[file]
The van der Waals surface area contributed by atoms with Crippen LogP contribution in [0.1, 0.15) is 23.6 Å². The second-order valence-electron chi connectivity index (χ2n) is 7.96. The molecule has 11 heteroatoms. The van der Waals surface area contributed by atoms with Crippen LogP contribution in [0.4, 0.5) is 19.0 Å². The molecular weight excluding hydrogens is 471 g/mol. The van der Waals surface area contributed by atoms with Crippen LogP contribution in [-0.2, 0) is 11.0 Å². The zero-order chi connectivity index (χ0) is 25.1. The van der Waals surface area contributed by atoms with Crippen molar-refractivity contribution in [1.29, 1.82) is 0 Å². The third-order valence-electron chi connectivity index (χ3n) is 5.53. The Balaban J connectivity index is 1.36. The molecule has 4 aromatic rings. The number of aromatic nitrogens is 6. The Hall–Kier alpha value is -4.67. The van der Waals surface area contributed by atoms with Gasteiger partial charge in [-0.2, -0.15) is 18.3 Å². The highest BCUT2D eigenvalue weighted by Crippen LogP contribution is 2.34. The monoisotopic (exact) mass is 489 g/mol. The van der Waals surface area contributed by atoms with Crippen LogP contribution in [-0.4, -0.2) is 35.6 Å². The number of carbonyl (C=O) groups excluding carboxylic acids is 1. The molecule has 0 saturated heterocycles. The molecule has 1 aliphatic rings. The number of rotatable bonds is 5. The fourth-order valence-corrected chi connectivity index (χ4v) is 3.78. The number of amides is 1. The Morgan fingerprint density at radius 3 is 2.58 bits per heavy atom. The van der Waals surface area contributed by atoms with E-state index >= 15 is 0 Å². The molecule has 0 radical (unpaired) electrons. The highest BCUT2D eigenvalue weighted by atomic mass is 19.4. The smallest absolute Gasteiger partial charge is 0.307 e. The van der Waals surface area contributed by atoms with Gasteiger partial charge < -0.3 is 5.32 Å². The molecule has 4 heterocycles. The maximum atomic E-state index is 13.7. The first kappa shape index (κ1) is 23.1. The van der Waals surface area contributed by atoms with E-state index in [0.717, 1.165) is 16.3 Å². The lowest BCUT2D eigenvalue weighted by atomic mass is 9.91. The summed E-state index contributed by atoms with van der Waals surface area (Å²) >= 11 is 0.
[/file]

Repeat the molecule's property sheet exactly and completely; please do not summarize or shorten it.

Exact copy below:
The van der Waals surface area contributed by atoms with Crippen LogP contribution in [0.1, 0.15) is 23.6 Å². The second-order valence-electron chi connectivity index (χ2n) is 7.96. The molecule has 11 heteroatoms. The van der Waals surface area contributed by atoms with Crippen LogP contribution in [0.4, 0.5) is 19.0 Å². The molecular weight excluding hydrogens is 471 g/mol. The van der Waals surface area contributed by atoms with Crippen LogP contribution in [-0.2, 0) is 11.0 Å². The zero-order chi connectivity index (χ0) is 25.1. The van der Waals surface area contributed by atoms with Crippen molar-refractivity contribution in [1.29, 1.82) is 0 Å². The third-order valence-electron chi connectivity index (χ3n) is 5.53. The Balaban J connectivity index is 1.36. The molecule has 4 aromatic rings. The number of aromatic nitrogens is 6. The Hall–Kier alpha value is -4.67. The van der Waals surface area contributed by atoms with Gasteiger partial charge in [-0.2, -0.15) is 18.3 Å². The highest BCUT2D eigenvalue weighted by Crippen LogP contribution is 2.34. The monoisotopic (exact) mass is 489 g/mol. The van der Waals surface area contributed by atoms with Crippen LogP contribution in [-0.4, -0.2) is 35.6 Å². The number of carbonyl (C=O) groups excluding carboxylic acids is 1. The molecule has 0 saturated heterocycles. The molecule has 1 aliphatic rings. The number of rotatable bonds is 5. The fourth-order valence-corrected chi connectivity index (χ4v) is 3.78. The number of amides is 1. The Morgan fingerprint density at radius 3 is 2.58 bits per heavy atom. The van der Waals surface area contributed by atoms with E-state index >= 15 is 0 Å². The molecule has 0 radical (unpaired) electrons. The highest BCUT2D eigenvalue weighted by atomic mass is 19.4. The smallest absolute Gasteiger partial charge is 0.307 e. The van der Waals surface area contributed by atoms with Gasteiger partial charge < -0.3 is 5.32 Å². The molecule has 4 heterocycles. The maximum atomic E-state index is 13.7. The first kappa shape index (κ1) is 23.1. The van der Waals surface area contributed by atoms with E-state index in [0.717, 1.165) is 16.3 Å². The lowest BCUT2D eigenvalue weighted by atomic mass is 9.91. The summed E-state index contributed by atoms with van der Waals surface area (Å²) >= 11 is 0.